World-class design comes from the drawing boards of Frank Gehry, Philippe Starck or Tom Ford - depending on whether you're assessing architecture, furniture or fashion. But world-changing design is coming from people you have probably never heard of.
In September, nestled in the courtyard of Andrew Carnegie's former mansion in the old moneyed area of Manhattan, the Cooper-Hewitt Museum mounted an exhibit asking, without a hint of irony: Why do the world's cleverest designers cater to the richest 10 per cent when "the other 90 per cent" - a huge worldwide market - desperately need design ideas for those living on $2 a day?
Sure, you may have a few hundred clients interested in the newest couture coat but there are literally tens of millions of customers worldwide clamouring for a $25 water pump.
"A billion customers in the world are waiting for a $2 pair of eyeglasses, a $10 solar lantern and a $100 house," Dr Paul Polak, a former psychiatrist who now runs a organisation that helps poor farmers become entrepreneurs, told the New York Times.
Interestingly, it was the simplest, forehead-thumping solutions in the exhibit that were the most inspiring.
Design problem: Millions of women and children worldwide endure backbreaking labour carrying open, unstable, heavy water containers on their heads for long distances.
The solution: the Q-Drum, invented by brothers Hans and Piet Hendrikse, a South African architect and engineer. Even a child can pull up to 50 litres of water in the doughnut-shaped plastic drum as it rolls along the ground, threaded by a rope through its centre hole, with a screw cap on the side. Whoever said reinventing the wheel didn't make sense?
In a field test, one family of 13 used the drum daily, travelling 12,000km in just over 20 months, providing 120,000 litres of potable water. Not bad for a large donut on a string.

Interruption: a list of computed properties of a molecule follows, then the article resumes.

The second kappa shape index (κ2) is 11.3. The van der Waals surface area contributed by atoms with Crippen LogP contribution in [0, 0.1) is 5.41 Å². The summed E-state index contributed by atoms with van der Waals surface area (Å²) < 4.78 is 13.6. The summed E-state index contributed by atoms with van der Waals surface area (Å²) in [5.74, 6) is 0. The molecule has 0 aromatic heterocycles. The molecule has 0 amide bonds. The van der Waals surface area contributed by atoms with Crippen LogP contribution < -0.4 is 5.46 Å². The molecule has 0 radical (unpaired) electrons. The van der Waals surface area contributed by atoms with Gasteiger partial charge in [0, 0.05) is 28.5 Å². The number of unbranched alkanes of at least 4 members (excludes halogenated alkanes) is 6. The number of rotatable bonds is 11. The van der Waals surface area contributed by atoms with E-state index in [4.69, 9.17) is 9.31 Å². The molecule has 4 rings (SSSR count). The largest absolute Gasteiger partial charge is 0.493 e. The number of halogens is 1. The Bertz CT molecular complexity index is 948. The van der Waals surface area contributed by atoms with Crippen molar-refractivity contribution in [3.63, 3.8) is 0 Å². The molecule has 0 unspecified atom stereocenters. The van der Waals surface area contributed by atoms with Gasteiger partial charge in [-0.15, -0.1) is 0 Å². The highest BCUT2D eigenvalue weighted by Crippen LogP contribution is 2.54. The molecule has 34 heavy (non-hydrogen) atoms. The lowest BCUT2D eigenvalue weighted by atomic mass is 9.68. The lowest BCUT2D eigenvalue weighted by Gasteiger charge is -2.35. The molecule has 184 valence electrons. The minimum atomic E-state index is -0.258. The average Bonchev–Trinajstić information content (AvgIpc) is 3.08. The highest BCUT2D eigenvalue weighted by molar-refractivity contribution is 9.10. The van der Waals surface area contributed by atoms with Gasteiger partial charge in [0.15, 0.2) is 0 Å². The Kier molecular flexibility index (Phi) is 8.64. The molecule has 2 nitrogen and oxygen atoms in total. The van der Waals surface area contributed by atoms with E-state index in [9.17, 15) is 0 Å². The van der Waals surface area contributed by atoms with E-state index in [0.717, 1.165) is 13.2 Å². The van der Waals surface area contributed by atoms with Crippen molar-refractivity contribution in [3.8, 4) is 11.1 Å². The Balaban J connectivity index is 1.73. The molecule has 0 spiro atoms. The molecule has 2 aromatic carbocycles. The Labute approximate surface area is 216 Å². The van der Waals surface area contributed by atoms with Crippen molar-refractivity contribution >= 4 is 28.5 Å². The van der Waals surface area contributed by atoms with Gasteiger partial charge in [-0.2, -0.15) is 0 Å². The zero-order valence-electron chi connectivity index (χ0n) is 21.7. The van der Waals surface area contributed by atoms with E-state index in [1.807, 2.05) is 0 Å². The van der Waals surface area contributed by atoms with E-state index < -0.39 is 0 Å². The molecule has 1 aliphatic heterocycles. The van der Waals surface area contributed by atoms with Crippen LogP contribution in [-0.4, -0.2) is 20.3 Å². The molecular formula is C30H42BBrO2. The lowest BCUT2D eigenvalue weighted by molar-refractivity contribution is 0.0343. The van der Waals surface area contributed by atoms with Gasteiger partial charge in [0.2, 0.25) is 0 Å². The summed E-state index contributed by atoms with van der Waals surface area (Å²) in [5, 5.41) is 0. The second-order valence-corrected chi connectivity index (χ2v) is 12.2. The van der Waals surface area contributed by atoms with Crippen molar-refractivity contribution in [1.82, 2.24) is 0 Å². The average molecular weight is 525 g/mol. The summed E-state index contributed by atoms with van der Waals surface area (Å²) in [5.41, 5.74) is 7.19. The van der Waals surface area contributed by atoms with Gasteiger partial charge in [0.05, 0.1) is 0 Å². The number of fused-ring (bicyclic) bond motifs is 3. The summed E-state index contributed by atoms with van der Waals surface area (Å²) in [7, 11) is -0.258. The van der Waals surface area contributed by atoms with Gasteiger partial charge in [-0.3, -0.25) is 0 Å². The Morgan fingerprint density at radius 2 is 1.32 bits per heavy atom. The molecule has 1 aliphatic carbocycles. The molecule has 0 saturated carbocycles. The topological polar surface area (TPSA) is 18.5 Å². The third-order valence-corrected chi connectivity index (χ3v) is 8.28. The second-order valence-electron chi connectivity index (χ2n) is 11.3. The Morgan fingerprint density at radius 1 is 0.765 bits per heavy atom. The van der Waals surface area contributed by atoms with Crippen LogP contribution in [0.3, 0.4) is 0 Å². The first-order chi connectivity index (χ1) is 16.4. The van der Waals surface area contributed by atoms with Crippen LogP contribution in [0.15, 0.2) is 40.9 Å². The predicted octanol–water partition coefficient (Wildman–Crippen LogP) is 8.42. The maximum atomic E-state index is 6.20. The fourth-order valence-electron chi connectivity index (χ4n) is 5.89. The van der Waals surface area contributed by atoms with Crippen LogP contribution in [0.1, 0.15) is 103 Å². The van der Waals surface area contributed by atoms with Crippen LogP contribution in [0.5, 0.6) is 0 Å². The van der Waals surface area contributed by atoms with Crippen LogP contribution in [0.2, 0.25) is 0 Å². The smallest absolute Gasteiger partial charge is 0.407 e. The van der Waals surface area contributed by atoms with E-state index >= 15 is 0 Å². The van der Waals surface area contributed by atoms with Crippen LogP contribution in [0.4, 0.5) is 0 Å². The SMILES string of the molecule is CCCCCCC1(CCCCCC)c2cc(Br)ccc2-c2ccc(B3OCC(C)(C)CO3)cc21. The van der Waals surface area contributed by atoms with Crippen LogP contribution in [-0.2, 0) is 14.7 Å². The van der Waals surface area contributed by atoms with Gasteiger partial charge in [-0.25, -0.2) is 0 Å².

Or consider how much you paid for your last pair of specs. The World Health Organisation estimates over 1 billion people in the developing world who need to see don't have a hope of affording glasses, let alone ever having an opportunity to see an optician.
Dr Joshua Silver of Oxford University has an answer, Adspecs. He has invented silicon fluid-filled lenses that are sandwiched between two polyester sheets. The lens can be self-adjusted by the wearer by simply varying the amount of fluid in each lens with a syringe. They sell for US$10 ($12.70) but Silver's goal is to reduce that price to US$1 as mass production increases.
As hopeful as it is to see designers finding new solutions to problems that confront huge populations, it is the innovation that is sparked from high tech hitting the streets that is moving the fastest.
In Uganda the word "Sente" originally meant money, but today it has come to mean "sending money as airtime" over a mobile phone. Let's say someone in Kampala wants to send funds to a family member in his home village. After purchasing phone minutes, he then texts the authorisation number to a phone kiosk operator in his rural village, who then takes a 10 per cent cut, adds the minutes to the village phone, then gives the family member the specified amount in cash.
Nokia's Jan Chipchase, who has spent years researching street innovation, says that manufacturers would never have figured out this kind of grassroots-generated ingenuity. Ugandans have turned any mobile phone user into an ATM machine, transforming a single village cellphone into an entire banking system.
But there is a huge rip in all this silver lining. Good ideas don't lift off the drawing board without a huge push. Dr Paul Polak says only 20 per cent of the problem is design, but 80 per cent of the challenge is distribution and marketing.
For all its simple ingenuity, the Q-drum has only sold several hundred so far. Its US$50 price tag is a deterrent until a cheaper manufacturing and distribution process can be solved.
By necessity, these products are united by being extremely cheap. Even then, the next hurdle of finding innovative ways to distribute to such huge markets is daunting. That's where solid ideas often hit a solid brick wall. Good design needs to be wedded to motivated capitalism.
Coca Cola has found a way to ingratiate itself into the farthest corners of the world.
Which begs the question: if Philippe Starck, or better yet, Coca Cola, had decided to distribute a Q-drum of its own design with all the power behind the worldwide brand, think how much impact good design could do for that "other 90 per cent" of the world who need it most. Now that would be world class.